Light readers represent next growth path for subscription-mature media

Light Readers - Digital Subscriptions’ Next Growth Path

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INMA Light Readers
INMA nurturing light readers
Light readers represent the strongest growth path for subscription-mature news media companies, yet the audience segment described as “casual,” “infrequent,” and “picky” requires deeper study, according to a new report released today by the International News Media Association (INMA).
Written by INMA, readers first initiative lead, Greg Piechota, “Light Readers – Digital Subscriptions’ Next Growth Path” reveals new patterns in reader revenue during the pandemic, the emergence of product and marketing tactics to attract light readers, insights into casual buyers across consumer industries, and a re-sizing of the subscription opportunity ahead.
Piechota labels 2020 as “the year of subscriptions” and 2021 as “the year of the light readers.” By the end of last year, publishers had successfully acquired and retained readers who were brand-loyal and fans, enhanced by people looking to navigate the pandemic. While these remain priority readers, the new growth path has shifted to light readers who require longer trials and habituation development.
In addition to his original research, Piechota brings in case studies from Aftenposten in Norway and U.S. publishers such as The Boston Globe, The Wall Street Journal, and The Washington Post.

 

Among the 46-page report’s key takeaways are-
  • Content that engages light readers also engages heavy readers – but not the other way around.
  • Engaging new subscribers within the first 100 days has a direct correlation with retaining them.
  • Casual readers need to have a window to content. “Hop-on, hop-off” readers must be embraced.
  • Engagement loops work better than the traditional funnel.

INMA — Art and science behind digital subscriptions

The new report is part of the INMA Readers First Initiative, which aims to surface global best practices in the art and science behind digital subscriptions for news media companies. The initiative produces newsletters, Slack channel interactions, video meet-ups, reports, Webinars, workshops, and one-on-one Ask Me Anything sessions for INMA members worldwide.
“The focus on light readers is one of the priorities of the Readers First Initiative, now in its third year,” said Earl J. Wilkinson, executive director, and chief executive officer, INMA. “This meticulously researched report brings together the beginnings of a playbook for publishers seeking the next growth path for digital subscriptions. Light readers represent a segment not well understood by news-hungry publishers and editors who often are more like a brand’s super fans.”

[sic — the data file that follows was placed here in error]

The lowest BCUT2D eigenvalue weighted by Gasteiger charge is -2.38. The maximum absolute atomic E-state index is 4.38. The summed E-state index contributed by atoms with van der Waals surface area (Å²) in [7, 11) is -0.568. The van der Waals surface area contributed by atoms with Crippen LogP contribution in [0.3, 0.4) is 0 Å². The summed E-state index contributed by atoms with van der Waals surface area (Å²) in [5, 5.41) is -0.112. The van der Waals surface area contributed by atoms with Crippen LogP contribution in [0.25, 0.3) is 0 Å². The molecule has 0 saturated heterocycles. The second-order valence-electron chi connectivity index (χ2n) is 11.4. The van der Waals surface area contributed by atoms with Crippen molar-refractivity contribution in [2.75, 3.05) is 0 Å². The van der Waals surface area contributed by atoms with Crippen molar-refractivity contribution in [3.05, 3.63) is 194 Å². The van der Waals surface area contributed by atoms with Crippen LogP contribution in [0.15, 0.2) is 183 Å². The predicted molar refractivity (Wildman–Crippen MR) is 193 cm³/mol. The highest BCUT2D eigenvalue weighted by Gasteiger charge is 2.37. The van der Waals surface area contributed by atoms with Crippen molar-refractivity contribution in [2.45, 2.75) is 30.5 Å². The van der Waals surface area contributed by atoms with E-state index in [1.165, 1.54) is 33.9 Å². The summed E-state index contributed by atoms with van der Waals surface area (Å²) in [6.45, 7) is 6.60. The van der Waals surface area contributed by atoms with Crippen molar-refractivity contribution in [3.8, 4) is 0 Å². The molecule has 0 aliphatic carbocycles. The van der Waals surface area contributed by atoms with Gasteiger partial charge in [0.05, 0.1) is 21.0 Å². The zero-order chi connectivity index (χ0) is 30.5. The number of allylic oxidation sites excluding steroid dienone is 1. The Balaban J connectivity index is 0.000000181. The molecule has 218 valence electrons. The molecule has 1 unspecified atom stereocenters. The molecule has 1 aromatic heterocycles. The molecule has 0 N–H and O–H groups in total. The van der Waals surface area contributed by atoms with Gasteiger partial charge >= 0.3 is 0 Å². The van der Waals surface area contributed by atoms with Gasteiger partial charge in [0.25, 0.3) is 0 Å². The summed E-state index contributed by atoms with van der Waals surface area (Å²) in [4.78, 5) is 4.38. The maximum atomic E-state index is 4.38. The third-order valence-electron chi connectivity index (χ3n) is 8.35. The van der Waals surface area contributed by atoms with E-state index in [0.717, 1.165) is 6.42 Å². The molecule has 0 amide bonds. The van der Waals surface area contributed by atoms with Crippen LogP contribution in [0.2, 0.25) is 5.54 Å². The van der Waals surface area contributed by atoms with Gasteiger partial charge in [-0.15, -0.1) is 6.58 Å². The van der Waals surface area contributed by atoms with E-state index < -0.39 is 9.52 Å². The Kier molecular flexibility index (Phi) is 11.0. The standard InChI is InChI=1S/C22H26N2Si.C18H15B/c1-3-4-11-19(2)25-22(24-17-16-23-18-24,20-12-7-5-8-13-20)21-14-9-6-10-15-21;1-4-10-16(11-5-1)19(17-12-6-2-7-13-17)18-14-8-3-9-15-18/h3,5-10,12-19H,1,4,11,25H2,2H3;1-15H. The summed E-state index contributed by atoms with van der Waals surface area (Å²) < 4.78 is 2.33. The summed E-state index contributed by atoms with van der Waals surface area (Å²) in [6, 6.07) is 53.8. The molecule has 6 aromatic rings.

Piechota is a researcher-in-residence in INMA and the lead of the association’s Readers First Initiative. An ex-fellow at Oxford and Harvard universities, he studied technology-enabled patterns across industries with a focus on business model innovation in news media. He is a former media executive with 20+ years of industry experience, notably Poland’s Gazeta Wyborcza. Piechota has served on the INMA board of directors and president of the association’s European Division.

2023 promises an interesting ride for print in India

Indian Printer and Publisher founded in 1979 is the oldest B2B trade publication in the multi-platform and multi-channel IPPGroup. While the print and packaging industries have been resilient in the past 33 months since the pandemic lockdown of 25 March 2020, the commercial printing and newspaper industries have yet to recover their pre-Covid trajectory.

The fragmented commercial printing industry faces substantial challenges as does the newspaper industry. While digital short-run printing and the signage industry seem to be recovering a bit faster, ultimately their growth will also be moderated by the progress of the overall economy. On the other hand book printing exports are doing well but they too face several supply-chain and logistics challenges.

The price of publication papers including newsprint has been high in the past year while availability is diminished by several mills shutting down their publication paper and newsprint machines in the past four years. Indian paper mills are also exporting many types of paper and have raised prices for Indian printers. To some extent, this has helped in the recovery of the digital printing industry with its on-demand short-run and low-wastage paradigm.

Ultimately digital print and other digital channels will help print grow in a country where we are still far behind in our paper and print consumption and where digital is a leapfrog technology that will only increase the demand for print in the foreseeable future. For instance, there is no alternative to a rise in textbook consumption but this segment will only reach normality in the next financial year beginning on 1 April 2023.

Thus while the new normal is a moving target and many commercial printers look to diversification, we believe that our target audiences may shift and change. Like them, we will also have to adapt with agility to keep up with their business and technical information needs.

Our 2023 media kit is ready, and it is the right time to take stock and reconnect with your potential markets and customers. Print is the glue for the growth of liberal education, new industry, and an emerging economy. We seek your participation in what promises to be an interesting ride.

– Naresh Khanna

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